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I wasn’t at the inaugural Crypto Bahamas events but I still got to experience the sights and sounds of it. Sponsored by SALT and FTX, the conference focused on building a sustainable crypto industry, in an island nation that wants to be known as the ‘world’s leading digital asset hub.’ 

Chairman J. Christopher Giancarlo of the CFTC was there. So were CNBC’s Kate Rooney, The Block’s Frank Chaparro, and Susan Li from Fox Business. From the private sector, there was ARK’s Cathie Wood, Galaxy Digital’s Mike Novogratz, and Visa’s Terry Angelos. Headliners included Bill Clinton, Tony Blair, Tom Brady, and Gisele Bundchen. 

I was able to keep an eye on the event at my desk through my Twitter timeline. 

As usual when following big events, Twitter gets noisy and there are plenty of takes. But the clearest insight I got about what it might have actually been like to be there was through a Twitter space hosted by Bloomberg’s Quicktake where I felt I got the clearest insight into the goings-on at the conference. 

The short audio show, featuring Bloomberg’s Katie Greifeld and Mike McGlone, lasted around a half-hour and really felt like you were listening in to a phone conversation. I understood – really for the first time – the “public town square” new Twitter owner Elon Musk imagines. 

I have to confess, I never joined a Clubhouse room during the craze of 2020. Partly because I was an Android user and didn’t have access, and more significantly, because I thought social audio rooms were a fad that would come and go. I now know how wrong I was. 

The Bloomberg Crypto Bahamas show was conversational in nature with Katie asking about who was speaking and what they spoke about, what the general feeling around the conference was, what the hot discussions were around, and what the conference wasn’t about, as Mike McGlone put it: “I’ve not heard the word Bitcoin, hardly at all”.

Following a pandemic forced hiatus, this year has seen in-person conferences return. Yet, many are retaining a virtual element through a hybrid format, providing the option for people to attend physically or virtually. 

This opens up so many options for companies - whether they are participating in a third-party event, or hosting their own - to use conferences to engage audiences (attending or not) creatively.

Twitter Spaces is one way to do this. It’s much more akin to instantaneous podcast episode or radio show, than a webcast. You decide when you’re going to do it, you can schedule it up to 14 days in advance or you can arrange it on the fly, no tech organizing or testing, you just log on through your Twitter account, select who you want to assign as speakers who join via their own accounts, and then launch the space. This then notifies your Twitter followers with an action to join your space. You can promote the space in the run up or during it. Twitter has a how to guide here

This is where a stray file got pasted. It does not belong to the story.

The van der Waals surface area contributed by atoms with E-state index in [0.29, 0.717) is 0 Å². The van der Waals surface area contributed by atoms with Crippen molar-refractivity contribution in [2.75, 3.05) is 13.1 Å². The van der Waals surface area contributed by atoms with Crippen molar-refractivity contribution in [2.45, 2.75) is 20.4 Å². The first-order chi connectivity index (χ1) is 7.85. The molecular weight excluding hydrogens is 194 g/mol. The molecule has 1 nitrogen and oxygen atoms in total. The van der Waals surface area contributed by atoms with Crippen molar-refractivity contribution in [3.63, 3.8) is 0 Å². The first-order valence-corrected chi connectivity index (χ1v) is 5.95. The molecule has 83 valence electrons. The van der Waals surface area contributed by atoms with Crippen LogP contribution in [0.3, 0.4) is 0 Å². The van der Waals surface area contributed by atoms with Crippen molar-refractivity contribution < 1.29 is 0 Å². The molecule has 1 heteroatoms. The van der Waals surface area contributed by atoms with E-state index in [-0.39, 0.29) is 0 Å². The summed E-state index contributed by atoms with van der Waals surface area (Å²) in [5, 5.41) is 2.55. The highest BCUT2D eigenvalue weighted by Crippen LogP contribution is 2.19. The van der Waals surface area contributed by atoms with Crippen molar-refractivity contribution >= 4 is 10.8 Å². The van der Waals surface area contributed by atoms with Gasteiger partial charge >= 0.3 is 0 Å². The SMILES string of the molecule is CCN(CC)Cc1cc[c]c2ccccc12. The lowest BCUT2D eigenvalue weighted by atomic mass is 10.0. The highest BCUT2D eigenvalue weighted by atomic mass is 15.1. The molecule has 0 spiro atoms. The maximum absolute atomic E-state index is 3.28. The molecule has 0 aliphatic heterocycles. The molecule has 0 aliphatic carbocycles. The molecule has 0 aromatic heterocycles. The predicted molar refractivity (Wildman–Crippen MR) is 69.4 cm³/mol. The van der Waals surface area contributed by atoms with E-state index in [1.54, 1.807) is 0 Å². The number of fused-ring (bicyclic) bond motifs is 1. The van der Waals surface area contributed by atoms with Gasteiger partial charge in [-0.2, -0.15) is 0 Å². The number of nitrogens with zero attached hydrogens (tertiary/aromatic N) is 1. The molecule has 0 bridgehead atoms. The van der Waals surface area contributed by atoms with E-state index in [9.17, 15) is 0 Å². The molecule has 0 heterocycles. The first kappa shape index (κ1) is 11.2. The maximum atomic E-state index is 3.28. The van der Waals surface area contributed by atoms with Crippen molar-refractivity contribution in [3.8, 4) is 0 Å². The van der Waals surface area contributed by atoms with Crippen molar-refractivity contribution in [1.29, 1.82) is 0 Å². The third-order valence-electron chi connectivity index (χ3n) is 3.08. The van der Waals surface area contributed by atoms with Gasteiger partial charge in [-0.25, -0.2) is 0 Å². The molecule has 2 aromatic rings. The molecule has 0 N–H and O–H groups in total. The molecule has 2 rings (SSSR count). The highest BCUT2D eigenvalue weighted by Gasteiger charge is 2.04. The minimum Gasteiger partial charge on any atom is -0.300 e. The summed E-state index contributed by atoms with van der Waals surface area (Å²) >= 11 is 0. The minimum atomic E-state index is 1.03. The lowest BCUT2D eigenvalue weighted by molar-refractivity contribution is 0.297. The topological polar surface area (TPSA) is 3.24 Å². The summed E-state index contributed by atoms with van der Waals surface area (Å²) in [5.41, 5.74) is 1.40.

I was unaware of the Bloomberg Crypto Bahamas Twitter space ahead of time. I was in my kitchen preparing dinner when I received the notification on my phone to join the Bloomberg space. I obliged and there I was, transported into the world of crypto while I diligently slaved away in the kitchen. 

The Bloomberg space was a listen in rather than a participatory space - meaning the audience couldn’t request to speak. Although they did try to assign speaker status to crypto journalist Frank Chaparo who joined as a listener, but that didn’t work out in the end. 

There is also a recording function for those who aren’t able to attend. Once the session ends, a recording link is provided which can then be tweeted out. The recording also provides a transcript.

This description might make it seem that Twitter has just spent millions re-inventing the webinar. That’s a fair criticism – but I think what makes Spaces a tool that ultimately might have some utility is just how simple the platform can be. It’s incredibly easy to get people to pop in and see if they like what they hear.

Spaces also has the advantage of being on a platform already associated with breaking news and events. One of the biggest problems with Clubhouse is that no one already had the app on their phone – the friction was getting people on the platform. Here it’s just a couple of clicks from timeline doom-scrolling to jumping into a conversation. 

Corporate events can be overly staged and stuffy, which makes sense as they can be hundreds of hours in the making. I believe Twitter Spaces can bring a bit of spontaneity back into these events, hopefully making them more interesting and faster to prepare. We’ll have to see. 

Sam Barber is a Senior Vice President in New York